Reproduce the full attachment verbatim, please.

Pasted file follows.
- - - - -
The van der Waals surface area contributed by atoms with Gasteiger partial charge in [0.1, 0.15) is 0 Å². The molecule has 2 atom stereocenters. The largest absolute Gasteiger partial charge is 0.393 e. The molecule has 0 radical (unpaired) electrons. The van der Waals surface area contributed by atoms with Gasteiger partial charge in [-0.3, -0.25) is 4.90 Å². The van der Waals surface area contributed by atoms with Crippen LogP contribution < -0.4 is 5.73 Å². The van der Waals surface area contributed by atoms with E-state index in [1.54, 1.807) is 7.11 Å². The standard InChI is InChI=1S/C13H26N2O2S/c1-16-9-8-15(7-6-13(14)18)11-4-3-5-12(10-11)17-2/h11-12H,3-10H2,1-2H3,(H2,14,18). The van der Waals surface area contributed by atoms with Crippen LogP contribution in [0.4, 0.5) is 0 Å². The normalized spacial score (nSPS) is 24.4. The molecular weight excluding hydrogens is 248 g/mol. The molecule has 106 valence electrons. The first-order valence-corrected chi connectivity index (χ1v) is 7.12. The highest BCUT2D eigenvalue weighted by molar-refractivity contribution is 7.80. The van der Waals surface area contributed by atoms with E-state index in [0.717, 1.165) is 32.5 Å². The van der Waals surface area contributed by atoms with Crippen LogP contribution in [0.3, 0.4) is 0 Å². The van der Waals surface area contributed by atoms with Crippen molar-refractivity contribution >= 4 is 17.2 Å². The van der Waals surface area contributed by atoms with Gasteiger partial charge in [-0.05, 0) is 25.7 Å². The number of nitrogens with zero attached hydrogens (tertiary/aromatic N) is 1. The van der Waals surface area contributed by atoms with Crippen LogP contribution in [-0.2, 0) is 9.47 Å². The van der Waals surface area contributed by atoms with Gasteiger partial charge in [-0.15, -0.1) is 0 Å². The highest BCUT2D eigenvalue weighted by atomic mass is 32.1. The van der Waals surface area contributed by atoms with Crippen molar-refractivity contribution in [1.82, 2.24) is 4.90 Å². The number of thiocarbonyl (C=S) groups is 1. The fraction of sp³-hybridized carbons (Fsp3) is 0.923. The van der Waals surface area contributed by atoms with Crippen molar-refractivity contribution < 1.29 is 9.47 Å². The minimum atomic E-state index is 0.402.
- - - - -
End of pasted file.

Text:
The van der Waals surface area contributed by atoms with Gasteiger partial charge in [0.1, 0.15) is 0 Å². The molecule has 2 atom stereocenters. The largest absolute Gasteiger partial charge is 0.393 e. The molecule has 0 radical (unpaired) electrons. The van der Waals surface area contributed by atoms with Gasteiger partial charge in [-0.3, -0.25) is 4.90 Å². The van der Waals surface area contributed by atoms with Crippen LogP contribution < -0.4 is 5.73 Å². The van der Waals surface area contributed by atoms with E-state index in [1.54, 1.807) is 7.11 Å². The standard InChI is InChI=1S/C13H26N2O2S/c1-16-9-8-15(7-6-13(14)18)11-4-3-5-12(10-11)17-2/h11-12H,3-10H2,1-2H3,(H2,14,18). The van der Waals surface area contributed by atoms with Crippen LogP contribution in [0.4, 0.5) is 0 Å². The normalized spacial score (nSPS) is 24.4. The molecular weight excluding hydrogens is 248 g/mol. The molecule has 106 valence electrons. The first-order valence-corrected chi connectivity index (χ1v) is 7.12. The highest BCUT2D eigenvalue weighted by molar-refractivity contribution is 7.80. The van der Waals surface area contributed by atoms with E-state index in [0.717, 1.165) is 32.5 Å². The van der Waals surface area contributed by atoms with Crippen LogP contribution in [0.3, 0.4) is 0 Å². The van der Waals surface area contributed by atoms with Crippen molar-refractivity contribution >= 4 is 17.2 Å². The van der Waals surface area contributed by atoms with Gasteiger partial charge in [-0.05, 0) is 25.7 Å². The number of nitrogens with zero attached hydrogens (tertiary/aromatic N) is 1. The van der Waals surface area contributed by atoms with Crippen LogP contribution in [-0.2, 0) is 9.47 Å². The van der Waals surface area contributed by atoms with Gasteiger partial charge in [-0.15, -0.1) is 0 Å². The highest BCUT2D eigenvalue weighted by atomic mass is 32.1. The van der Waals surface area contributed by atoms with Crippen molar-refractivity contribution in [1.82, 2.24) is 4.90 Å². The number of thiocarbonyl (C=S) groups is 1. The fraction of sp³-hybridized carbons (Fsp3) is 0.923. The van der Waals surface area contributed by atoms with Crippen molar-refractivity contribution < 1.29 is 9.47 Å². The minimum atomic E-state index is 0.402.